One morning a young man wakes to find a small, disgusting creature has attached itself to the base of his brain stem. The creature gives him a euphoric state of happiness but in return demands human victims.
When a bumbling pair of employees at a medical supply warehouse accidentally release a deadly gas into the air, the vapors cause the dead to re-animate as they go on a rampage through ... See full summary »
An eighteen-year-old high school girl is left at home by her parents and she decides to have a slumber party. There is friction between some of the invited guests and the new girl, who is ... See full summary »
Amy Holden Jones
When a liquor store owner finds a case of "Viper" in his cellar, he decides to sell it to the local hobos at one dollar a bottle, unaware of its true properties. The drinks causes its ... See full summary »
A man decides to turn his moribund life around by winning back his ex-girlfriend, reconciling his relationship with his mother, and dealing with an entire community that has returned from the dead to eat the living.
Young DJ Vantia Block is hosting a music show when two renegade hoodlums phone her and start making trouble. The situation changes rapidly as the kids drive to a passageway and get sawed to pieces by Leatherface while the shocked DJ listens the kids' screams. Local sheriff approaches Block and convinces her to play the recording made from the phone call on radio, hoping that the killers would show up. Written by
Tom Savini once stated that the makeup effects that he created for Grandpa is his most proud accomplishment, which he compares to the makeup for the aged Dustin Hoffman in Little Big Man (1970). See more »
As Chop-Top scratches his head with the coat hanger, it switches position from his hair to out in front of him a couple of times when the angle switches. See more »
It's a dog eat dog world and from where I sit there just ain't enough damn dogs!
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Drive-in movie critic Joe Bob Briggs is listed in the end credits as "Gonzo Moviegoer," but his scene was cut prior to the film's release. Briggs would later complain about the cut in his newspaper column, blaming it (with tongue firmly in cheek) on the Russian premier Mikhail Gorbechev. See more »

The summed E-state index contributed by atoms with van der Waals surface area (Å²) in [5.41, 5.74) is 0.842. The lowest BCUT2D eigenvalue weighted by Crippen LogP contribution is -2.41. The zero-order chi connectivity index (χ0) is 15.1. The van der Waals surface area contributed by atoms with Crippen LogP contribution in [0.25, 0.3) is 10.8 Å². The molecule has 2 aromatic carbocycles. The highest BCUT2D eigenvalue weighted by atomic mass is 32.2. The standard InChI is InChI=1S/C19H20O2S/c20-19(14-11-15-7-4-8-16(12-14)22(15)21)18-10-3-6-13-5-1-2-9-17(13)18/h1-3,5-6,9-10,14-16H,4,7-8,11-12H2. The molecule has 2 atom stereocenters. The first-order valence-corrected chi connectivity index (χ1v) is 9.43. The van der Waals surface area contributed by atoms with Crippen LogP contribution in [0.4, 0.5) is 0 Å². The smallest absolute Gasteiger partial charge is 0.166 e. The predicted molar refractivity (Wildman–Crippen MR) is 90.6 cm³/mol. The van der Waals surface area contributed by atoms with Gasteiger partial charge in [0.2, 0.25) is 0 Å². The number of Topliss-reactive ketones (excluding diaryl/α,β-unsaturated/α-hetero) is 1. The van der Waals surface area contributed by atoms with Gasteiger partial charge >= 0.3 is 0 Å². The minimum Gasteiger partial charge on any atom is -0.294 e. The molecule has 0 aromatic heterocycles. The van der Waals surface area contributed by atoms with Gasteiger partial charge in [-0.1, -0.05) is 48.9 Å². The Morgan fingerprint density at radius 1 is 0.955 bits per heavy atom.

Hate me if you want, but I never understood the high regard for the first movie. Yeah, I get the grim documentary tone, and I respect that, but there is only ONE massacre with a chainsaw, and it happens off-screen, while the rest of the film is also virtually bloodless. Nah, it's not something I rate highly.
This bizarre sequel only crossed my radar when I saw it on sale rather cheap and I was surprised by how much I liked it. Taking place 13 years after the first movie it opens with a couple of Yuppies being massacred with a chainsaw (sadly, the only chainsaw massacres in the whole movie) and the case promptly investigated by renegade Texas Ranger 'Lefty' Enright (the brilliant Dennis Hopper). The sound of the killing is caught on tape by radio DJ-type lady 'Stretch', who Lefty uses as bait to lure Leatherface out of the shadows. The trail leads to the labyrinthine catacombs beneath an abandoned amusement park for an epic showdown that doesn't really happen.
The problem begins with the second half in which Dennis Hopper seems to wander off into a different movie and nothing really becomes of his character while Stretch runs screaming from a horny Leatherface. It's a bit disappointing in this regard, but the wonderful set-design and gore effects keep it interesting. I just wish that there was more fodder for the titular chainsaw.
A lot of people consider this to be a spoof, but I don't think so myself. Horror movie-making had changed a lot by this point in the 80s. With slashers and the tools of their trade gaining popularity the genre moved away from gritty, grindhouse darkness and into something more colorful and mainstream (for better or worse). TCM2 is just a reflection of that. It's trash, but it's highly energetic and manic trash that's never boring, despite its shortcomings.
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